Gender Differences in Earnings Among Young Adults Entering the Labor Market
National Center for Education Statistics, U.S. Dept. of Education, Office of Educational Research and Improvement, Mar 1, 1998 - Business & Economics - 72 pages
This analysis considers two factors that might have contributed to the earnings gap between men and women. Women were more likely than men to interrupt their careers for an extended period of time to take care of young children, and women were also more likely than men to prepare for jobs that historically have lower income potential. This report examines earnings of men and women who worked consistently by their education level and the gender dominance of major field of study. Glossary. 24 charts and tables.
What people are saying - Write a review
We haven't found any reviews in the usual places.
Work Consistency of Men and Women
Consistent Workers Earnings by render Dominance of Major Field of Study
Factors Associated with Earnings in the Top and Bottom Categories of Men and Women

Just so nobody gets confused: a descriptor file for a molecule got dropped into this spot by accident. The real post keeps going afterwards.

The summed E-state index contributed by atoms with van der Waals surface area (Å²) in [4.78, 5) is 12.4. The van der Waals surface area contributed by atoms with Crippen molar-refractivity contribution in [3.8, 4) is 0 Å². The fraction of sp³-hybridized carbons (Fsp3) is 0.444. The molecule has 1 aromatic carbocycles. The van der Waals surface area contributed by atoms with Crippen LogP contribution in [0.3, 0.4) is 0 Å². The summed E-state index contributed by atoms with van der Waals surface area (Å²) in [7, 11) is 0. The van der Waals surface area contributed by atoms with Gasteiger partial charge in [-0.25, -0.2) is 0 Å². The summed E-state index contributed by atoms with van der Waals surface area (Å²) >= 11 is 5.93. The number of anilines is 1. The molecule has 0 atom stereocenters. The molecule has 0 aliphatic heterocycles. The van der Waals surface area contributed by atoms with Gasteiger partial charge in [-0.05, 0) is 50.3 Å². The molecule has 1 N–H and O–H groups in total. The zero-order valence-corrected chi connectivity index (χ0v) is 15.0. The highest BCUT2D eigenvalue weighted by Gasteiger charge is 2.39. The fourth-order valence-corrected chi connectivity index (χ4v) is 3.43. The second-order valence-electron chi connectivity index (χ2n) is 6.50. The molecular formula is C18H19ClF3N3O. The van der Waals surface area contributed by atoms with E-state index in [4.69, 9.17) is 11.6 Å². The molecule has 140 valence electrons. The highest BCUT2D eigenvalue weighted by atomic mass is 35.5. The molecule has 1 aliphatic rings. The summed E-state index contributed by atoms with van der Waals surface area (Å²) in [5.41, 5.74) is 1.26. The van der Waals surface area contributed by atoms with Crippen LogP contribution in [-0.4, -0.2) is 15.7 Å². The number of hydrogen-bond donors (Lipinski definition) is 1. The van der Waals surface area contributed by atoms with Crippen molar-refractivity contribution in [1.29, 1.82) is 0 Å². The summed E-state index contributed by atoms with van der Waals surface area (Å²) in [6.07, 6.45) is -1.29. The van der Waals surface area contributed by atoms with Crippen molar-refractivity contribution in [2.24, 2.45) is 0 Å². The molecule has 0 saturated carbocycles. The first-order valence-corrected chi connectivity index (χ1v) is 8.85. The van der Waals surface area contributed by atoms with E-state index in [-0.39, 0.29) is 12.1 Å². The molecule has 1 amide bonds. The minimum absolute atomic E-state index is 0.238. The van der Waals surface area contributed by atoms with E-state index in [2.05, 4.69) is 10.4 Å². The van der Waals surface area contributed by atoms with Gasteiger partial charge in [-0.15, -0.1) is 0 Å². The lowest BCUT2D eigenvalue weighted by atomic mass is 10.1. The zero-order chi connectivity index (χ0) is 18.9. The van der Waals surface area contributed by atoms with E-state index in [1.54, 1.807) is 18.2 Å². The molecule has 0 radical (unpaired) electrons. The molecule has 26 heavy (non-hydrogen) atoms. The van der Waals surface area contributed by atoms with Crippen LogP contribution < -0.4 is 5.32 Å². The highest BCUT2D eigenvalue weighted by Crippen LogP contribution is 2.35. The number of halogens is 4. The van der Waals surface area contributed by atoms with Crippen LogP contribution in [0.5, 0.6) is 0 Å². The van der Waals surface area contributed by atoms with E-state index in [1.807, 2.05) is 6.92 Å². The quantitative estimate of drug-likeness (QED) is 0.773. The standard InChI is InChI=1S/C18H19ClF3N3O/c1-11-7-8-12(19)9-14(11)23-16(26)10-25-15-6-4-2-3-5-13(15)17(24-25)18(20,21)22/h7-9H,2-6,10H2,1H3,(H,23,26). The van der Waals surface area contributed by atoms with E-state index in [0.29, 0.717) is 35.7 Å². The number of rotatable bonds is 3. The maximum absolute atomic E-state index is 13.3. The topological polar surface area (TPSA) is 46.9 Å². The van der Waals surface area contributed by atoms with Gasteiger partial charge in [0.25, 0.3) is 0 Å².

4 other sections not shown
Other editions - View all
1980 high school annual earnings associate's degree bachelor's degrees Center for Education certificates or associate's Consistent employment constant 1992 dollars Data Analysis System data collection period degrees as highest Department of Education difference diploma or GED distribution of 1980 dominance of major dominant if 65 earnings in constant Education Statistics employment after attainment employment was defined enrolled in postsecondary estimates female dominated majors female workers field of study force after highest fourth follow-up full year reported gender dominance high school diploma high school grades high school sophomores highest degree attainment Hispanic HS&B income labor force last full level of education linear regression longer married major field male high school male workers National Center non-Hispanic Number of children number of months percentile ranking postsecondary education postsecondary experience respondents simple random sample Sophomore Cohort sophomores working consistently sophomores working consistently1 standard errors Table total months U.S. Department variables women's earnings workers workers workers